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Smooth operator: Putting the new Foiler tender to the test

Smooth operator: Putting the new Foiler tender to the test

Rolling waves and bumpy swell? Just rise above it, says Stewart Campbell, on this new tender contender...

Usually on a sea trial of an open boat this size, there’s no point taking notes. The movement of the boat as it rides up and over the swell and associated spray mean anything written down exists in your notebook as a blur of lines, sodden zigzags and ripped pages. If you’ve got kids, then consider their penmanship at three. Now imagine they’ve spilled their juice all over the notebook, fought over it with a sibling and then given it to the dog. That’s usually what you’re left with.

If there’s any way I can prove to you that the ride of the Foiler is unnaturally smooth, then it’s the fact that I can actually read what I furiously scribbled during a sea trial of the 9.6 metre boat outside Port Rashid, Dubai. “Like riding on a cushion,” I jot down. “Perfect tender material.” I keep thinking about guests wanting to get ashore for dinner and a superyacht captain demurring because the swell is kicking up. The Foiler would mean everyone arrives at the quayside tucked and unruffled, whereas the same ride in a standard limo or open tender might have guests demanding a resignation.

But if foiling was going to go mainstream, surely it would have happened by now? When I put that to Sylvain Vieujot, founder and chairman of Enata, which makes the Foiler, he doesn’t hesitate. First, the foils on his boat are carbon fibre, which means they are supremely strong and can be finely shaped for maximum efficiency. In the past, foils have been metallic and have had rudimentary shapes – mainly a semi-submerged U or fully submerged T – and, being metallic, they required intensive maintenance.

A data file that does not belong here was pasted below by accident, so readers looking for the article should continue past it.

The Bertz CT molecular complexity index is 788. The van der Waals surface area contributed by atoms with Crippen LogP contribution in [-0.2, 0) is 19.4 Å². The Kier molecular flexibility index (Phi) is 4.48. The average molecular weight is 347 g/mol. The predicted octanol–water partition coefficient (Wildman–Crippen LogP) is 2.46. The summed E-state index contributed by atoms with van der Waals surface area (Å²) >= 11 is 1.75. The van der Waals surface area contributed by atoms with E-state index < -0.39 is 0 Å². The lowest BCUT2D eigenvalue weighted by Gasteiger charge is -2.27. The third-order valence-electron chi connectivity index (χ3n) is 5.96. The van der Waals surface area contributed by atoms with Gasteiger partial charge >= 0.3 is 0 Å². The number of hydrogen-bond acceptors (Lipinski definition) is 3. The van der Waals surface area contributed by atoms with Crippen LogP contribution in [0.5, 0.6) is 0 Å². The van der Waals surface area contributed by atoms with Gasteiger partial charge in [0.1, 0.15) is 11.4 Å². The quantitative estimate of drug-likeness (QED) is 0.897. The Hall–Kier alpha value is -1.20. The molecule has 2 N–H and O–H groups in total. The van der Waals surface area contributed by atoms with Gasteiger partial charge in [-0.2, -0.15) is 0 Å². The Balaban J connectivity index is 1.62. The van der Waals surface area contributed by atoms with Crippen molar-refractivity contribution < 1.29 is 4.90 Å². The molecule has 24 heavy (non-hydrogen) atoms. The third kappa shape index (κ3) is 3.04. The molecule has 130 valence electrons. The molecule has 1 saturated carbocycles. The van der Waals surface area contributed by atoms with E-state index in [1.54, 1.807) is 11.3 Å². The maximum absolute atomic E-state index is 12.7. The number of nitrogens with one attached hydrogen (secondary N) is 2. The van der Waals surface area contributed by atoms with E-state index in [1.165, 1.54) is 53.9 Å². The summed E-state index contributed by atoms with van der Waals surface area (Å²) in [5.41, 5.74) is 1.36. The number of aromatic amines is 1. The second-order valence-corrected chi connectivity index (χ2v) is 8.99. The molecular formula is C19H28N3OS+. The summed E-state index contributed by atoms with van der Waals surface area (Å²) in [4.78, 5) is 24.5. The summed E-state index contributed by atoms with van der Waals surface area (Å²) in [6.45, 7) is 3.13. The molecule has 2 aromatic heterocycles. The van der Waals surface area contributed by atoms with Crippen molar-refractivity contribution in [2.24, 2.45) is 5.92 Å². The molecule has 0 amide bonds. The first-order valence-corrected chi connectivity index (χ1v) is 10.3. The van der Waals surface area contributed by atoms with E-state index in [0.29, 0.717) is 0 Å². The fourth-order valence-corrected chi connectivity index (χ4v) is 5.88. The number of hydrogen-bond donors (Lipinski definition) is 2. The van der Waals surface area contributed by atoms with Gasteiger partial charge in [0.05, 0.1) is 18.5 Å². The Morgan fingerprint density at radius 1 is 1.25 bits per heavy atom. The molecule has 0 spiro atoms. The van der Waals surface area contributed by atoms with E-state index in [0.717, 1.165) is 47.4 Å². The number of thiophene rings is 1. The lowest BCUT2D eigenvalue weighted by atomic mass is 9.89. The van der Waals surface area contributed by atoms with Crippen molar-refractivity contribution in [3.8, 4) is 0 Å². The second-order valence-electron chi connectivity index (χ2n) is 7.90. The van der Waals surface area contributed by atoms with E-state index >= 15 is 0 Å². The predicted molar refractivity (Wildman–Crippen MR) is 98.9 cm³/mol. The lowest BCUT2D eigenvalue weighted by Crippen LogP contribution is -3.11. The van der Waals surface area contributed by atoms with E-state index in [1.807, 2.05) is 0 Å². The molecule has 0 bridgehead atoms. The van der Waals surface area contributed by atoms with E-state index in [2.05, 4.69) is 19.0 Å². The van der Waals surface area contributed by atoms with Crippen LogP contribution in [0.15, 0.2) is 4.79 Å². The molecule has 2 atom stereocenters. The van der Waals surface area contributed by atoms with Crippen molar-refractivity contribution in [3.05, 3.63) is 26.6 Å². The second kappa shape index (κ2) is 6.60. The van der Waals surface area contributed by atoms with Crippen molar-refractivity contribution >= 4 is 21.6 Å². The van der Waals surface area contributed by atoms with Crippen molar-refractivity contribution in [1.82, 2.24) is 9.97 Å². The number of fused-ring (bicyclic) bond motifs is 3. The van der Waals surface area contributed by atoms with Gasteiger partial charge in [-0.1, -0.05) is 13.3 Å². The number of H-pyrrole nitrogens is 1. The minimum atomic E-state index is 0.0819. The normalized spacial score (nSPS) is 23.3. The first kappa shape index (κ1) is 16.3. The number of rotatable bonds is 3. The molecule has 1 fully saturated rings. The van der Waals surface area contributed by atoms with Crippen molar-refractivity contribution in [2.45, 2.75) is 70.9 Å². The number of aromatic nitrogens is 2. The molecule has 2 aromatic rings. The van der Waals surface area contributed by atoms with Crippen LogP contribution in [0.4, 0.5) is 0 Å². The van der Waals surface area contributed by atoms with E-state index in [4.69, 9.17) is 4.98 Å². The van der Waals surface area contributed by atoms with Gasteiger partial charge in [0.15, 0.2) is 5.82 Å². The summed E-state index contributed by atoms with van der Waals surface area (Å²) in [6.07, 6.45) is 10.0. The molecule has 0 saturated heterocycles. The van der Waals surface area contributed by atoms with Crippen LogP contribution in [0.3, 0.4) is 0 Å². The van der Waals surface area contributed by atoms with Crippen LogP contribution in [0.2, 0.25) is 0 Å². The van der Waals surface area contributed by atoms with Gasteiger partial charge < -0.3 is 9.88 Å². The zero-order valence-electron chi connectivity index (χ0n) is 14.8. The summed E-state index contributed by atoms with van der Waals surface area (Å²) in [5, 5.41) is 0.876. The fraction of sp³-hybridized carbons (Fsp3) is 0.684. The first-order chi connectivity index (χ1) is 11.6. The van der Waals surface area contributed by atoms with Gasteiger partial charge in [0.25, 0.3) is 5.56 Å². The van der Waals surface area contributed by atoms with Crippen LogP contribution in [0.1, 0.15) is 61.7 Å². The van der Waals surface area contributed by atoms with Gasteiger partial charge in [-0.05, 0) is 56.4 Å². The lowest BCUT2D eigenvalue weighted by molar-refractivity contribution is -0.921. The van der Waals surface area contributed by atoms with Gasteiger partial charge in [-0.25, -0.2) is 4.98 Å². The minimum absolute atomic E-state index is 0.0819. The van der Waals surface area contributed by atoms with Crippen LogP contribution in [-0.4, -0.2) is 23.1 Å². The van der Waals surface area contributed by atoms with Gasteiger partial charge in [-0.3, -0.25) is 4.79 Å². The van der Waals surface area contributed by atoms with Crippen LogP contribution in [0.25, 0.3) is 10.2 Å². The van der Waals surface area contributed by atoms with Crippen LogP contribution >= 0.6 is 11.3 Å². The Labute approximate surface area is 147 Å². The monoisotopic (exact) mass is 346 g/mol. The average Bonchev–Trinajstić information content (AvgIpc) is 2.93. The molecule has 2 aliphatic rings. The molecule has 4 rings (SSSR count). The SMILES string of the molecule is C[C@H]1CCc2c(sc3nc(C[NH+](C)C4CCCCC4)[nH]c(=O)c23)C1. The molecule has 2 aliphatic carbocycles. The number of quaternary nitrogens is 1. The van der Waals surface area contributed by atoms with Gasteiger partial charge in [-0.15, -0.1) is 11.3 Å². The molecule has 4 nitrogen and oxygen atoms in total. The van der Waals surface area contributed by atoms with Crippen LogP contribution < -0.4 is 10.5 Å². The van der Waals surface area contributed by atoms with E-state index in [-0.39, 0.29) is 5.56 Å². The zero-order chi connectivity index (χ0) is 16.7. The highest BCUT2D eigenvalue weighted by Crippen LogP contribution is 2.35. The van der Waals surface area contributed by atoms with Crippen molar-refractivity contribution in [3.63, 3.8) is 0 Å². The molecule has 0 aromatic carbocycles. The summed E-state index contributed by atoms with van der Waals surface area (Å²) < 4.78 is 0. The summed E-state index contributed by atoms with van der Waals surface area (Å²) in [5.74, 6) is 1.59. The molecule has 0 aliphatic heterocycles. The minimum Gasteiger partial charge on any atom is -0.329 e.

Second, the craft carrying these metallic foils had very high take-off speeds, well beyond 20 knots, so there was a long and sometimes uncomfortable run-up to take-off and a limited band of foiling potential at the top end. Conversely, the Foiler is up on her twin carbon foils at 12 knots and has a 40 knot top speed, meaning almost immediate take-off and a wide band of foiling potential. And lastly, modern engines are smaller, more efficient, punchier and also quieter, so more suited to the concept.

It’s really a case of technology catching up with the physics, which Vieujot believes heralds a foiling revolution. If this was coming from a start-up you might put it down to marketing spin, but Enata is one of the leading composites manufacturers in the Middle East, working across aerospace, marine and architecture. Its work is diverse, from making foiling kitesurf boards that have been chosen for the Olympics to building the dome for the second largest mosque in Mecca, as well as unmanned aerial vehicles for militaries around the world.

In 2016 the company acquired Hydros, the Swiss company behind the foiling trimaran Hydroptère, which was the fastest sailing yacht in the world over a nautical mile from 2007 to 2012. Vieujot, himself a sailor who almost competed for France at the Olympics, bought the company with the ambition to build a boat that would change everything. And here I am driving it.